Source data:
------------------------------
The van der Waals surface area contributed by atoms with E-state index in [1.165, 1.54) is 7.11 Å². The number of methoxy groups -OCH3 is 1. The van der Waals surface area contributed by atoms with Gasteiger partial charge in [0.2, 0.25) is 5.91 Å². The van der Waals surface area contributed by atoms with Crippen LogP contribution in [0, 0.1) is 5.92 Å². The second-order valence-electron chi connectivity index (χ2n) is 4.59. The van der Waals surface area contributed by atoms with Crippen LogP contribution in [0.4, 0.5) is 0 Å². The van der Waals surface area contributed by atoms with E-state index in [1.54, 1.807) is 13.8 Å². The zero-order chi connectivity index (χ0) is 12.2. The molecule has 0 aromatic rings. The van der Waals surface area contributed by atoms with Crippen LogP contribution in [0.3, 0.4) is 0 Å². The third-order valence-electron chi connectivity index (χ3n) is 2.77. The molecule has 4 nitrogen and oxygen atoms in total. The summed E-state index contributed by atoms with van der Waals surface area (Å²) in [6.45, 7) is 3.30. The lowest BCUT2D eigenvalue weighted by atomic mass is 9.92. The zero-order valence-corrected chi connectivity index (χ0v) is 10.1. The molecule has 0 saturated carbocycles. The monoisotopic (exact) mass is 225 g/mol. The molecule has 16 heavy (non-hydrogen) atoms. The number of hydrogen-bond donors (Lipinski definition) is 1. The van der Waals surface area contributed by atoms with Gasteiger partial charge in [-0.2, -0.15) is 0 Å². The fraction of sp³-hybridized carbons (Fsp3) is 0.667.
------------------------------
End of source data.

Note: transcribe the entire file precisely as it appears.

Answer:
The van der Waals surface area contributed by atoms with E-state index in [1.165, 1.54) is 7.11 Å². The number of methoxy groups -OCH3 is 1. The van der Waals surface area contributed by atoms with Gasteiger partial charge in [0.2, 0.25) is 5.91 Å². The van der Waals surface area contributed by atoms with Crippen LogP contribution in [0, 0.1) is 5.92 Å². The second-order valence-electron chi connectivity index (χ2n) is 4.59. The van der Waals surface area contributed by atoms with Crippen LogP contribution in [0.4, 0.5) is 0 Å². The van der Waals surface area contributed by atoms with E-state index in [1.54, 1.807) is 13.8 Å². The zero-order chi connectivity index (χ0) is 12.2. The molecule has 0 aromatic rings. The van der Waals surface area contributed by atoms with Crippen LogP contribution in [0.3, 0.4) is 0 Å². The third-order valence-electron chi connectivity index (χ3n) is 2.77. The molecule has 4 nitrogen and oxygen atoms in total. The summed E-state index contributed by atoms with van der Waals surface area (Å²) in [6.45, 7) is 3.30. The lowest BCUT2D eigenvalue weighted by atomic mass is 9.92. The zero-order valence-corrected chi connectivity index (χ0v) is 10.1. The molecule has 0 saturated carbocycles. The monoisotopic (exact) mass is 225 g/mol. The molecule has 16 heavy (non-hydrogen) atoms. The number of hydrogen-bond donors (Lipinski definition) is 1. The van der Waals surface area contributed by atoms with Gasteiger partial charge in [-0.2, -0.15) is 0 Å². The fraction of sp³-hybridized carbons (Fsp3) is 0.667.